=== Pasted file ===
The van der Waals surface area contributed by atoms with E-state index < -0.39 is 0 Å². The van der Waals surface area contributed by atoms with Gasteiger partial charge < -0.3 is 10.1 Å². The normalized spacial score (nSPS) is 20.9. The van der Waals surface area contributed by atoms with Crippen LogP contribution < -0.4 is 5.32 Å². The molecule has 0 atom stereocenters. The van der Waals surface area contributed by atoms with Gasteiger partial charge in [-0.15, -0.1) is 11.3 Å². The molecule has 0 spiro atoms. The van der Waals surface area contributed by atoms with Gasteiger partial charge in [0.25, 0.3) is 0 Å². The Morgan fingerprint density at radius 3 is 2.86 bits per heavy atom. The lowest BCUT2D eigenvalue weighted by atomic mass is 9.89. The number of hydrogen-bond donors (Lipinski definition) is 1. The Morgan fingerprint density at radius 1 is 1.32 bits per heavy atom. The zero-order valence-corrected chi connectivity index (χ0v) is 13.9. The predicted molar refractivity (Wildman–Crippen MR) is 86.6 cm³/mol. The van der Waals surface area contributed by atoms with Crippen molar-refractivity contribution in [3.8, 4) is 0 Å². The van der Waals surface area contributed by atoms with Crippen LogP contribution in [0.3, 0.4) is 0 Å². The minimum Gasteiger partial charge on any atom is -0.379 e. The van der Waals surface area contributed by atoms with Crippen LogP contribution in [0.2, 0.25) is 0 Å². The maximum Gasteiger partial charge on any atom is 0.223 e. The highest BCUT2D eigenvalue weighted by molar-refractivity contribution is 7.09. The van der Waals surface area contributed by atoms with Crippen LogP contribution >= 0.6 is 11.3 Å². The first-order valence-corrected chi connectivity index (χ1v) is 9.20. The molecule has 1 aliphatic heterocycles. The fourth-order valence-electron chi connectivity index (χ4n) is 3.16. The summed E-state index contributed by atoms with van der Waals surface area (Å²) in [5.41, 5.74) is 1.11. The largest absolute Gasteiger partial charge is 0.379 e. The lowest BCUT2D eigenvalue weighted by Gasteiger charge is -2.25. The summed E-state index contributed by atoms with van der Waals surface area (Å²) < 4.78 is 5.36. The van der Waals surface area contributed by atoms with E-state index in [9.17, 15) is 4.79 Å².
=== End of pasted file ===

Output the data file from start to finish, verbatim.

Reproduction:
The van der Waals surface area contributed by atoms with E-state index < -0.39 is 0 Å². The van der Waals surface area contributed by atoms with Gasteiger partial charge < -0.3 is 10.1 Å². The normalized spacial score (nSPS) is 20.9. The van der Waals surface area contributed by atoms with Crippen LogP contribution < -0.4 is 5.32 Å². The molecule has 0 atom stereocenters. The van der Waals surface area contributed by atoms with Gasteiger partial charge in [-0.15, -0.1) is 11.3 Å². The molecule has 0 spiro atoms. The van der Waals surface area contributed by atoms with Gasteiger partial charge in [0.25, 0.3) is 0 Å². The Morgan fingerprint density at radius 3 is 2.86 bits per heavy atom. The lowest BCUT2D eigenvalue weighted by atomic mass is 9.89. The number of hydrogen-bond donors (Lipinski definition) is 1. The Morgan fingerprint density at radius 1 is 1.32 bits per heavy atom. The zero-order valence-corrected chi connectivity index (χ0v) is 13.9. The predicted molar refractivity (Wildman–Crippen MR) is 86.6 cm³/mol. The van der Waals surface area contributed by atoms with Crippen molar-refractivity contribution in [3.8, 4) is 0 Å². The van der Waals surface area contributed by atoms with Crippen LogP contribution in [0.3, 0.4) is 0 Å². The minimum Gasteiger partial charge on any atom is -0.379 e. The van der Waals surface area contributed by atoms with Crippen LogP contribution in [0.2, 0.25) is 0 Å². The maximum Gasteiger partial charge on any atom is 0.223 e. The highest BCUT2D eigenvalue weighted by molar-refractivity contribution is 7.09. The van der Waals surface area contributed by atoms with Crippen LogP contribution >= 0.6 is 11.3 Å². The first-order valence-corrected chi connectivity index (χ1v) is 9.20. The molecule has 1 aliphatic heterocycles. The fourth-order valence-electron chi connectivity index (χ4n) is 3.16. The summed E-state index contributed by atoms with van der Waals surface area (Å²) in [5.41, 5.74) is 1.11. The largest absolute Gasteiger partial charge is 0.379 e. The lowest BCUT2D eigenvalue weighted by Gasteiger charge is -2.25. The summed E-state index contributed by atoms with van der Waals surface area (Å²) < 4.78 is 5.36. The van der Waals surface area contributed by atoms with E-state index in [9.17, 15) is 4.79 Å².